Background: Beeswax, both white and yellow, has many uses, such as in lip balm. This material can cause contact allergy, although not many cases have been described.
Methods: Ninety-five patients with contact cheilitis, facial eczema or a suspicion of contact allergy to beeswax were patch tested with yellow and white beeswax and with propolis, in addition to the Swedish baseline series. Patients who reacted positively to beeswax were additionally tested with caffeic acid, and two derivatives thereof that are believed to be important haptens in propolis.
Results: Seventeen patients had positive reactions to beeswax. Fourteen of these patients had been tested with both yellow and white beeswax. Among those 14, eight had positive reactions to both types of wax, five only to yellow wax, and one only to white wax. Of the 10 wax-positive patients tested with caffeic acid derivatives, three reacted positively. Fourteen beeswax-positive patients also had positive reactions to propolis.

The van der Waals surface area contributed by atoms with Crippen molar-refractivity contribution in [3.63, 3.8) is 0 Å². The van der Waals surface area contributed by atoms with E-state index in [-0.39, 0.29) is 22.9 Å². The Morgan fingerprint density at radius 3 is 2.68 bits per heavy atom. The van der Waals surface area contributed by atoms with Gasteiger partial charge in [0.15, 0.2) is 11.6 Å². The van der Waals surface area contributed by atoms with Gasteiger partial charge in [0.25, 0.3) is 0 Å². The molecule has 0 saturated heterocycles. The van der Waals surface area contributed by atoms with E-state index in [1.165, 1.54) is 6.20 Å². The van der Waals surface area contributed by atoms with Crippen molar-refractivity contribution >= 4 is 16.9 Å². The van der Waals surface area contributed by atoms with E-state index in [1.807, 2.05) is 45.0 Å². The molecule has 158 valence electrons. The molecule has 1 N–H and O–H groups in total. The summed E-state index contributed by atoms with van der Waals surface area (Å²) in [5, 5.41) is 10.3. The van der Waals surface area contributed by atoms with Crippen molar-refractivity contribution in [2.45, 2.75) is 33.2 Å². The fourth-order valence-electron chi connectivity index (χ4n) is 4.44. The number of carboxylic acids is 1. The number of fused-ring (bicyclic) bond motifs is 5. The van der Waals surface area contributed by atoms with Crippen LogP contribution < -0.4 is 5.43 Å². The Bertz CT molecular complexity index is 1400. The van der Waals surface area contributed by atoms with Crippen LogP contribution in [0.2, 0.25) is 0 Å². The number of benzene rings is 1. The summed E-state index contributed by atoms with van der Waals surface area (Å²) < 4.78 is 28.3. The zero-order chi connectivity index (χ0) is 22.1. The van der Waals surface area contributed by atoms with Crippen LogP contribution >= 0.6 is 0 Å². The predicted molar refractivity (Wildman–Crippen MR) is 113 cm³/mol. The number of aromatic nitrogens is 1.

Conclusion: Patch testing cheilitis patients is important, as contact allergy is common. Our suggestion is to patch test, apart from the baseline series and the patient's own products, also with beeswax and propolis. Many beeswax-allergic cheilitis patients would not have been diagnosed with a relevant contact allergy if only the Swedish baseline series had been used.
Keywords: RRID:SCR_001905; beeswax; caffeic acid; cera alba; cera flava; cheilitis; contact allergy; propolis.
© 2019 John Wiley & Sons A/S. Published by John Wiley & Sons Ltd.